Vikesh Kapoor's parents were born in India, but the singer-songwriter grew up in rural Pennsylvania, halfway between Williamsport and State College, one of the few non-Catholics in his Catholic school. "I was always an outcast," he says. So when he heard a Johnny Cash record while he was playing in a high school punk band, he felt little allegiance to peer pressure and went off on a tangent.
"I got interested in folk music by accident," says the 28-year-old Kapoor. "I think I was just looking for something with more depth — something that sounded more transcendent than most of what was modern. I always felt I didn't belong anywhere, so music was a personal thing for me; it was a way to go somewhere else, a way to deal with being different from everyone else."
Cash led Kapoor to Elliott Smith, Bruce Springsteen, Bob Dylan, Pete Seeger, Woody Guthrie, Mississippi John Hurt and Lightnin' Hopkins. All the above led him to his unusual debut album, The Ballad of Willy Robbins, which Kapoor will showcase during his show at The High Watt on Saturday. Unlike most singer-songwriter albums, this one is neither a meditation on self nor a collection of 10 disparate songs. It's a semi-concept album, loosely organized around a fictional character named Willy Robbins, a married, older construction worker.
Willy has been hired to help build a giant tower in his hometown, but he gets cheated on his pay. His kids go hungry, his wife leaves, his neighborhood goes to hell, and he ends up homeless, sleeping in the woods. He eyes a waitress in the local cafe, but can't work up his nerve. He recalls his dreams of climbing the ladder, scaling the mountain, reaching for the sun, but it was all undone when the construction-site scaffolding collapsed beneath him.
If the album is unlike most singer-songwriter projects, it's also unlike most political-folk records. Kapoor isn't writing musical journalism — he's more interested in metaphor than in facts. On the album's opening track, "Bottom of the Ladder," the singer describes Willy's ambition not in terms of dollars and cents but as if Willy were holding a lightning rod as he tries to climb high enough to catch fire. Later in the same song, Kapoor describes Willy's poverty: "The days are dark, like the peeling bark, of a dyin' hemlock tree."
The album's title track was inspired by a newspaper story that Kapoor read while working as a mason's apprentice outside of Boston. The journalist described an anonymous construction worker who was injured in a scaffolding accident and wound up unemployed and then homeless. Kapoor decided to write a song about him and called the worker Willy Robbins, because it sounded like a folk-song name. You can hear echoes of Guthrie and Dylan in these lines from the bridge: "The heat pipes cough, the jam jars nearly empty, the apples soft, the bedroom dusty."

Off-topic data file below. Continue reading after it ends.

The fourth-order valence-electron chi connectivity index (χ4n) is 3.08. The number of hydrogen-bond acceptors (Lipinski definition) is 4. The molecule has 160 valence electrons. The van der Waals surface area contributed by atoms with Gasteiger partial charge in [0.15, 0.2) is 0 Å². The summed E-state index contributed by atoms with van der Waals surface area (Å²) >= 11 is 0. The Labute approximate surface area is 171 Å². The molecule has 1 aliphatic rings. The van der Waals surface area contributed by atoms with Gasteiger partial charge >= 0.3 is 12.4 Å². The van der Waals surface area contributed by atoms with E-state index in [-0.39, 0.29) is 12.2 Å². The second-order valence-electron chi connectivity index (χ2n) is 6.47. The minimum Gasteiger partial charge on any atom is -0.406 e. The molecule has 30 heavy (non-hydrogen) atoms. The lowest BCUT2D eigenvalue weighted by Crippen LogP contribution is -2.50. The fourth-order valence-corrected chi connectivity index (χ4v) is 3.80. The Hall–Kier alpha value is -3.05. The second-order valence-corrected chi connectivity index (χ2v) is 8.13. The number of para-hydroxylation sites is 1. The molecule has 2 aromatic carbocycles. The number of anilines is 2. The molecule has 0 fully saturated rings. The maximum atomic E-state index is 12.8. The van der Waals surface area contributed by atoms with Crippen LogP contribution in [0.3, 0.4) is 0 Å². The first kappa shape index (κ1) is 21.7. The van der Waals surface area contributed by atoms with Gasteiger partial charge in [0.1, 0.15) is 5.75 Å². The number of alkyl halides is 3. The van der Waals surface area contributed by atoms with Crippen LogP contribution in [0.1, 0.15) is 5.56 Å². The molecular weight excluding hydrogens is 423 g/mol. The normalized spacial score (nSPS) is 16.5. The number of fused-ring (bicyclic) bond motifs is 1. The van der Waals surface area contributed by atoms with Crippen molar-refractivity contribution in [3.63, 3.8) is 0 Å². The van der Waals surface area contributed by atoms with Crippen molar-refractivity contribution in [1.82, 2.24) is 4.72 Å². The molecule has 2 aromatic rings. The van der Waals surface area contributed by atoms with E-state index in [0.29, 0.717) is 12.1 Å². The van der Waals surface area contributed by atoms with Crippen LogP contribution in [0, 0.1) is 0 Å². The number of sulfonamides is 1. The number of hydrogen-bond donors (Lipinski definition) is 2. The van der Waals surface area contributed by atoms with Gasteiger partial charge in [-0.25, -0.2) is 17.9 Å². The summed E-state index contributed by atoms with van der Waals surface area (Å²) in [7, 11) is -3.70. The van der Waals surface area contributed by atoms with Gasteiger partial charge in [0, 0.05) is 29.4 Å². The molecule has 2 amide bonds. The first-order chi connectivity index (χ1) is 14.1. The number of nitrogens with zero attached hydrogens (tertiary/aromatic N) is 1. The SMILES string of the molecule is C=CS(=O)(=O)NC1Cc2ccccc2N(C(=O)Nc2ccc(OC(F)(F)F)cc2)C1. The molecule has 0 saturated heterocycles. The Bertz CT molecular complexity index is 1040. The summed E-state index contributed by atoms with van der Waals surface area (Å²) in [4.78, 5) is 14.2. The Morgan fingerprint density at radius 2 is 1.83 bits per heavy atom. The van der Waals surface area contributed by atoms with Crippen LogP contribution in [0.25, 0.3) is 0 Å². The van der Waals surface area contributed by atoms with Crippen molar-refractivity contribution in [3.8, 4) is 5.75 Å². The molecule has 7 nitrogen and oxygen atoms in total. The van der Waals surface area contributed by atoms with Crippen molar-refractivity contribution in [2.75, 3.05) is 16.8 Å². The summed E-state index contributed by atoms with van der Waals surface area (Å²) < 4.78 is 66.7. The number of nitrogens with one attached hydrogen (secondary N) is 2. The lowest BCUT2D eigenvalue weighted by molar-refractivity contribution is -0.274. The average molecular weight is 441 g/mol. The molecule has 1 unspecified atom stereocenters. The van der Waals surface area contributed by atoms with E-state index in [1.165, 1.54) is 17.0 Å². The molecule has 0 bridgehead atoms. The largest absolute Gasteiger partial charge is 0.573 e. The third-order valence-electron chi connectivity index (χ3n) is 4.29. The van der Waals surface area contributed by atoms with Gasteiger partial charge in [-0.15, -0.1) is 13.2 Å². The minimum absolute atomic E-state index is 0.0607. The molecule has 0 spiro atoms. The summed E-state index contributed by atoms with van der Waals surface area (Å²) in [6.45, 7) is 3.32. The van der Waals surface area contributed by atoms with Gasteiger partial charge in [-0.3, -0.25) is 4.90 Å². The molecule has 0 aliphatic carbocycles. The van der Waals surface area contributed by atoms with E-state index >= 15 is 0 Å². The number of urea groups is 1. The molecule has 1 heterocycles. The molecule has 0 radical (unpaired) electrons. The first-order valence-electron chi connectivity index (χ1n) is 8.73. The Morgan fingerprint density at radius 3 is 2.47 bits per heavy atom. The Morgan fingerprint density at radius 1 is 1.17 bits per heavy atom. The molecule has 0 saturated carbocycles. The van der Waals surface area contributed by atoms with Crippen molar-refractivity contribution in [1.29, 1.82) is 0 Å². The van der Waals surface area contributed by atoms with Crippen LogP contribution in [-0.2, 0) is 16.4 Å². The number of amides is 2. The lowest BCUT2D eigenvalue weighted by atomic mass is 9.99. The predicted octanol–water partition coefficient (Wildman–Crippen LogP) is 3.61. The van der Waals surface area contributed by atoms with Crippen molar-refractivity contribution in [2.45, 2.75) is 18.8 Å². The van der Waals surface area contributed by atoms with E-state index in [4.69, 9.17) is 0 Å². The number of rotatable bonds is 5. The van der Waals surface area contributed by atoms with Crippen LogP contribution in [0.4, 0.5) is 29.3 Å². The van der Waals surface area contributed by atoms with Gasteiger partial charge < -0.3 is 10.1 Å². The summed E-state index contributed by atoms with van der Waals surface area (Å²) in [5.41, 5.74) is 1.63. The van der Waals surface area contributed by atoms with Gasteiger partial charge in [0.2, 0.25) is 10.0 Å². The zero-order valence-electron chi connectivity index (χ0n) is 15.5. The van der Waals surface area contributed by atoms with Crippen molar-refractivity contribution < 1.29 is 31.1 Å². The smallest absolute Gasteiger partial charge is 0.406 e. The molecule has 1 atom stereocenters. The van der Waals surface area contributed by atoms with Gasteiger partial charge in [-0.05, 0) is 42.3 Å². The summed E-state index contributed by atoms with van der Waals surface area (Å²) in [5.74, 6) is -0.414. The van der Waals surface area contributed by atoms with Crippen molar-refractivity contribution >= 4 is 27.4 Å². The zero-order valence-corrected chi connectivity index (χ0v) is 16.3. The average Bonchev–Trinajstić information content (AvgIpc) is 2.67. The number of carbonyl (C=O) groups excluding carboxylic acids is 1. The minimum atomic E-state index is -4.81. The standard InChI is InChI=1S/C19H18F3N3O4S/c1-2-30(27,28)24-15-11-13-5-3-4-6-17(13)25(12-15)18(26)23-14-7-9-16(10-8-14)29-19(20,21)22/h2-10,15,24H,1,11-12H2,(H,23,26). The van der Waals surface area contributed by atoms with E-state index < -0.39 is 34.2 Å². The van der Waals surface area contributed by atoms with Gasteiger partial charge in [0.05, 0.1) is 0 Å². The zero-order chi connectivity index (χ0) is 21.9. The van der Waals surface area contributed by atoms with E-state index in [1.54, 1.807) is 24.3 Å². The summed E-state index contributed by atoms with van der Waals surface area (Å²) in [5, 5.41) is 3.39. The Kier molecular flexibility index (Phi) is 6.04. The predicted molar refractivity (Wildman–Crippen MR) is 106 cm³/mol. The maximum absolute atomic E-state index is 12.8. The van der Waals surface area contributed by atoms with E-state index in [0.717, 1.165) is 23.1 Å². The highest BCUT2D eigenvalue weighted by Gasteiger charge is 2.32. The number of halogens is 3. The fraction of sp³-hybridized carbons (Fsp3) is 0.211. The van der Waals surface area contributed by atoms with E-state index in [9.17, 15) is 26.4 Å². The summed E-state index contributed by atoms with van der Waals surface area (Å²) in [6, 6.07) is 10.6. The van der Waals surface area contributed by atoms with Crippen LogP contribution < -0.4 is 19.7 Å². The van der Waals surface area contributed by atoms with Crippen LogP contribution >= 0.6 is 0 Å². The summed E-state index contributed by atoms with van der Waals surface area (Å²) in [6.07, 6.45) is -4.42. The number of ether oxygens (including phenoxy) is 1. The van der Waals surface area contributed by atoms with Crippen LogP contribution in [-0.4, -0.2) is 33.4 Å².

"At the end of the article — and this is what made me clip it out — he had built a lean-to in the woods that no one knew about," explains Kapoor, now based in Oregon. "And he would sleep there sometimes rather than waiting in line for the shelter. That was the only time he felt at peace. The best protest songs aren't the ones that drive home a point too strongly, but are the ones that have a gray area. That's what I want to do — to write a song that's honest but will last. Something that's specific and general at the same time. If I write about Gmail, that's going to go out of date at some point."
Metaphors about hemlock trees, however, are not going out of date.
When Kapoor started playing the song live, a few people dismissed him as a Dylan wannabe. "On the other hand," he says, "especially in smaller towns, where people aren't so jaded, people would come up in tears and say that song reminded them of their families. That moved me; it made me feel I had really done something. That gave me the idea of writing more songs about Willy."
Not every song on the album works; some get so tangled in their fuzzy metaphors and static music that they fail to register. But the strongest songs — "Bottom of the Ladder," "Blue-Eyed Baby," "Ode to My Hometown," "Forever Gone" and the title track — are impressive enough to hint at Kapoor's considerable potential. That promise is clearly evident on the album-ending "Forever Gone," when a mournful clarinet underlines Willy's lonesome lament for a lost American dream, "I had a time I could call my own; now my freedom's gone."
All this from a 28-year-old.